As the raven flies, Funter Bay is less than twenty miles from downtown Juneau. The bay is nooked into the northwest corner of Admiralty Island–if you’ve traveled by boat to Hoonah or Gustavus you’ve passed it.
But did you know that was where the U.S. Government interned hundreds of Aleuts, or Unangan people, to protect them from Japanese invasion during World War II?
The internees, from St. Paul and St. George in the Pribolof Islands, were moved about 1,300 miles against their will.
People died on the way and in Funter Bay over their two-year internment.
The nonprofit Friends of Admiralty Island organized a trip on Saturday that brought internees, and descendants of internees back to the camp to raise awareness and promote healing.
Over 100 people joined Saturday’s trip including KTOO’s Scott Burton who brings us this audio postcard.
The audio includes the voices of Tara Bourdukofsky, Ginger Bear, Karen Clark, Martin Stepeton, Bishop David, and Jill Merculief Schnabel.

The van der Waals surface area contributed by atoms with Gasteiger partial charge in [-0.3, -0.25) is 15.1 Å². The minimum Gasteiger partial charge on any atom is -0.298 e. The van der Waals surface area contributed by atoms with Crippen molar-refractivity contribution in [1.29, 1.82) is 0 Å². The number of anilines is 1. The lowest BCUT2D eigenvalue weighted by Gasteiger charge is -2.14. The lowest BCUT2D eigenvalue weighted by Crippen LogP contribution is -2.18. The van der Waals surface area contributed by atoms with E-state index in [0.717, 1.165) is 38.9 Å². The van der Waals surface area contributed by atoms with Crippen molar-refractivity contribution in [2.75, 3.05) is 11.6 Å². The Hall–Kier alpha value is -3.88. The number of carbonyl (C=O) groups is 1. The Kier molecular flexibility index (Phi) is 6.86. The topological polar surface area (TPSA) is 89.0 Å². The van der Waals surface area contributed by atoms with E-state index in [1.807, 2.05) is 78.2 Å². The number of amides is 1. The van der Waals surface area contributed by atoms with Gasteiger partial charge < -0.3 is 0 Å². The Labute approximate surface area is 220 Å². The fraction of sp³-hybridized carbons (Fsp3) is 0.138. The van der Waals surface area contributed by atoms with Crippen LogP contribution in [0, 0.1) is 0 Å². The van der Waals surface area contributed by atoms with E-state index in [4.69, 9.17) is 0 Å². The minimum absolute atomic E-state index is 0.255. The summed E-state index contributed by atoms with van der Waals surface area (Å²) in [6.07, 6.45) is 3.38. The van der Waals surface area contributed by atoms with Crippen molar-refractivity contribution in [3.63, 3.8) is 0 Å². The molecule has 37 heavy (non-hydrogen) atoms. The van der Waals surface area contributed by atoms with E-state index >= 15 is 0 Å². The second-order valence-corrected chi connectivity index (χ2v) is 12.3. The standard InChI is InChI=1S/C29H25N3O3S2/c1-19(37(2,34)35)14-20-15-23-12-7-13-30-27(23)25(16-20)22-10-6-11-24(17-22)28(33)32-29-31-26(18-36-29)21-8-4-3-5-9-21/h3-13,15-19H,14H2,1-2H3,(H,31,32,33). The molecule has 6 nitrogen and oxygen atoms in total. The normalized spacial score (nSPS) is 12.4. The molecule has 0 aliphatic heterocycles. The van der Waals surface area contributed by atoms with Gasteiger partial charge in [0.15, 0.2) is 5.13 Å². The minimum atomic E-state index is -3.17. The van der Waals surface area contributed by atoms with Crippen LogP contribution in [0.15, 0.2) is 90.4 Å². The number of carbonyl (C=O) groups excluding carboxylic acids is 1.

Click here to read a story about the internment camp 50 miles south on Killisnoo Island near Angoon.
- The Assembly’s grant to the Juneau Housing First Collaborative brings them closer to expanding. The collaborative wants to more than double its capacity to provide permanent, supportive housing for the homeless.
- The changes came two days after the release of a report that found Alaska’s only state-run psychiatric hospital is an unsafe place to work.
- The Alaska State Troopers say they’ll guarantee that there is an officer or trooper in any courtroom where they’re requested.
- An army of citizen scientists assembled along Turnagain Arm Saturday to count endangered belugas near Anchorage.